I found his services on line and paid the £425 for one weeks accommodation and 4 days guided walking (scrambling and climbing) in the Cuillins. Excellent value. 4 days guided walking alone could cost you that much. This price really includes food as well, because each member of the group, including Iain, supply a home cooked meal each day, creating a brilliant atmosphere and get together at the end of the day with everyone else in the team.

Team is just what you are part of, supporting each other throughout the day ensuring each and every one of us reaches our own goals as well as at times extend outside your own comfort zone and edge of achievable limits.

A brilliant experience. No kickbacks or commissions, but I cannot recommend this trip highly enough and thank Iain most sincerely for enabling me to extend myself beyond limits I never thought possible. As I have read somewhere "you do not know your limits or what you are capable of achieving  until you start to venture beyond your limits."

Iain provided the opportunity and maintained the safe environment to do just that.

As well as taking copious amounts of photographs he also records the days events on his own blog to provide lasting memories of a trip of a lifetime. Here is his account of Day01 activities on the Cuillin Ridge - Sgùrr Nan Eag to Sgùrr Alasdair 

Walk Statistics
Walk Date - 11 May 2014
Walkers - Iain Gallagher (ML Kendal Mountaineering Services), Steve Smith, Al Simpson, Helen McD, Don, Alison L
Accommodation - Carbost, Isle of Skye
Start Point - Loch Brittle campsite & car park (NG 40968 20602)
Start Time - 09:05
Finish Point - Loch Brittle campsite & car park (NG 40968 20602)
Finish Time - 20:26
Duration - 11hrs 21mins
Average pace - 0.82mph
Distance Walked - 9.36miles
Height Ascended - 2066.33metres

Other walks on this trip
2014
May
08th The Tyndrum Handful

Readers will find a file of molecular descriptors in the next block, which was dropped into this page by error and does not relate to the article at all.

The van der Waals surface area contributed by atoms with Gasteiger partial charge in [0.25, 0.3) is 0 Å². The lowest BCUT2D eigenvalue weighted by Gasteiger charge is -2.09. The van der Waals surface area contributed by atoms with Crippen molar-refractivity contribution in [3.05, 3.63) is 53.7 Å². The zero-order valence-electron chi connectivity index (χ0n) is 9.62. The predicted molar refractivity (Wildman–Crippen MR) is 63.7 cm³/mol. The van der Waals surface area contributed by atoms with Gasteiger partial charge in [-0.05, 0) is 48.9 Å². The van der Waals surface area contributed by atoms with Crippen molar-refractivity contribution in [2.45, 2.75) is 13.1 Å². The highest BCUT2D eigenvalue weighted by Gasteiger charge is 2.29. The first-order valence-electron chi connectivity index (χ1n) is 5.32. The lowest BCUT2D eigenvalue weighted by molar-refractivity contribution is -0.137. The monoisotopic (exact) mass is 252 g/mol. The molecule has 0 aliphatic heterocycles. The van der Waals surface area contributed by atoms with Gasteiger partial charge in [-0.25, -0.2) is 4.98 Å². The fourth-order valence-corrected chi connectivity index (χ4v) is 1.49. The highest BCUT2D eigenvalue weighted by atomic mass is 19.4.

11th Cuillin Ridge Day01 - Sgùrr nan Eag, Sgùrr Dubh Mòr & Sgùrr Alasdair
12th Cuillin Ridge Day02 - Sgùrr Mhic Choinnic

13th Cuillin Ridge Day03 - Sgùrr a'Mhadaidh
15th 
Cuillin Ridge Day04 - Sgùrr nan Gillean & Bruach na Frithe

18th Comb Moss

Peaks visited

Munro (282)
Sgùrr nan Eag (13)
Sgùrr Dubh Mòr (14)
Sgùrr Alasdair (15)
Murdo (443)
Sgùrr nan Eag (20)
Sgùrr Dubh Mòr (21)
Sgùrr Dubh na Da Bhein [Sgùrr Dubh an Dubh Bhein] (22)
Sgùrr Alasdair (23)
Corbett (221)
NONE
Graham (224)
NONE
Marilyn (1218S - 1552E,W&S))
Sgùrr Alasdair (18S - 89E,W&S)
Hump (2168S - 2976E,W&S)
Sgùrr nan Eag (21S - 142E,W&S)
Sgùrr Alasdair (22S - 143E,W&S)

Route
Our days route as plotted on my GPS tracklog.
Please do not think without the necessary experience or knowledge of The Cuillins this is the basis of a route you can tackle alone or even part of a determined group. The contours are simply too close together along with scree, outcrop, boulder and loose rock symbols so arbitrary, that plotting a route from your armchair or even on the ground are just too complex.
More Photographs
As mentioned earlier I was carrying too much stuff in my pack and did not have room for my own camera. It's usual place strapped to my utility belt was not appropriate with all the scrambling and climbing I was likely to be doing. So other than a few snaps on my mobile, all of today's photos have been provided by Kendal Mountaineering Services and other members of the group.
Our first sight of Sgùrr Dearg - The Inaccessible Pinnacle just before descent down The Great Stone Chute
Click on photograph to view slide-show


Thursday, 8 May 2014

The Tyndrum Handful

Walk Summary
Early morning looking north along a quiet A82 towards
the Munros Stob Ghabar and Choire Odhair
Better known as the Auch 5, I have named this walk "The Tyndrum Handful" from the phrase "...a unique Corbett 'hand'" used in the Scottish Mountaineering Council's (SMC) book - The Corbetts and Other Scottish Hills.